I regret that the email could adversely impact on the reputation/good name of Ernst & Young and my former colleagues…I wish to emphasize that none of the comments were meant to be taken seriously. I hold Ernst & Young and my former colleagues in the highest regard.

Cian! No! Unbridled loathing means never having to say you’re sorry. Any guesses as to what punititive action Ernst threatened to turn Cian from Leo into Molly Bloom (although Kelliher's final acquienscense wasn't nearly as eloquent)?
The original email after the jump…


The email:
To: A bunch of people in the Ernst & Young Dublin office
Subject: Im outta here ..... ;.)
Dear Co-Workers,
As many of you probably know, tommorw is my last day. But before I leave, I wanted to take this opportunity to let you know what a great and distinct pleasure it has been to type "Tommorow is my last day."
For nearly as long as I've worked here, I've hoped that I might one day leave this company. And now that this dream has become a reality, please know that I could not have reached this goal without your unending lack of support. Words cannot express my gratitude for the words of gratitude you did not express.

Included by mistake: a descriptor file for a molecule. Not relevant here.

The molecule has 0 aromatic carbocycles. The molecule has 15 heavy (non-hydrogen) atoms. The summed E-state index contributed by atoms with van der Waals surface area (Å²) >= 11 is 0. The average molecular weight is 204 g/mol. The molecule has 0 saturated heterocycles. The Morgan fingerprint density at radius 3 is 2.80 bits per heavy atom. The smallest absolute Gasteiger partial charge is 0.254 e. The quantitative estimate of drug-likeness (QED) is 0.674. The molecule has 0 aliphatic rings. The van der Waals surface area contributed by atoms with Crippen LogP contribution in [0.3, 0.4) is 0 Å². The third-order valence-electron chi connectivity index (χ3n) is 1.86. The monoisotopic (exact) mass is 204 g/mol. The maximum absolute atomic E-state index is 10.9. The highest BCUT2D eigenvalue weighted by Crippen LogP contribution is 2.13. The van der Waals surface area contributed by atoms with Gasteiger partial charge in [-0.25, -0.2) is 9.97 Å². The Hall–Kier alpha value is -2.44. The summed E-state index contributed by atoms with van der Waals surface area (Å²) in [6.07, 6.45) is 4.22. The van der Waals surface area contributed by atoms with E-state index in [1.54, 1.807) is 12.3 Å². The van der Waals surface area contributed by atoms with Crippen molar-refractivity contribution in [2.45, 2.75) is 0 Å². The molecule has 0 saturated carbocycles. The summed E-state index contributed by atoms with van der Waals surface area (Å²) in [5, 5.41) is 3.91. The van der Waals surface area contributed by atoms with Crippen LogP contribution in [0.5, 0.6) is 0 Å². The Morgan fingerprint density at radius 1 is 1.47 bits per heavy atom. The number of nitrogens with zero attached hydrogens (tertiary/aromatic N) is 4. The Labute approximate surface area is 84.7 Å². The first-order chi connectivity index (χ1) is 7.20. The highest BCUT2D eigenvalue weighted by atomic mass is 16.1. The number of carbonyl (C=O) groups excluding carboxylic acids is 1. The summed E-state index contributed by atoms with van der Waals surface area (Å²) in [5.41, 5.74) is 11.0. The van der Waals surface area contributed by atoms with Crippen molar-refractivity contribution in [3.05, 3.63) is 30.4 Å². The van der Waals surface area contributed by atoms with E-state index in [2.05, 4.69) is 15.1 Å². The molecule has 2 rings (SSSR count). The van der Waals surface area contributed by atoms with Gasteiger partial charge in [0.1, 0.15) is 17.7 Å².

I would especially like to thank all of my managers: in an age where miscommunication is all too common, you consistently impressed and inspired me with the sheer magnitude of your misinformation. It takes a strong man to admit his mistake - it takes a stronger man to attribute his mistake to me.
Over the year and a half, you have taught me more than I could ever ask for and, in most cases, ever did ask for. I have been fortunate enough to work with some absolutely interchangeable supervisors on a wide variety of seemingly identical projects - an invaluable lesson in overcoming daily tedium in overcoming daily tedium in overcoming daily tedium.
Your demands were high and your patience short, but I take great solace knowing that my work was, as stated on my annual review, "mostly satisfactory." That is the type of praise that sends a man home happy after even a 10 hour day, smiling his way through half a bottle of mostly satisfactory scotch.
And to most of my peers: even though we barely acknowledged each other within these office walls, I hope that in the future, should we pass on the street, you will regard me the same way as I regard you: sans eye contact.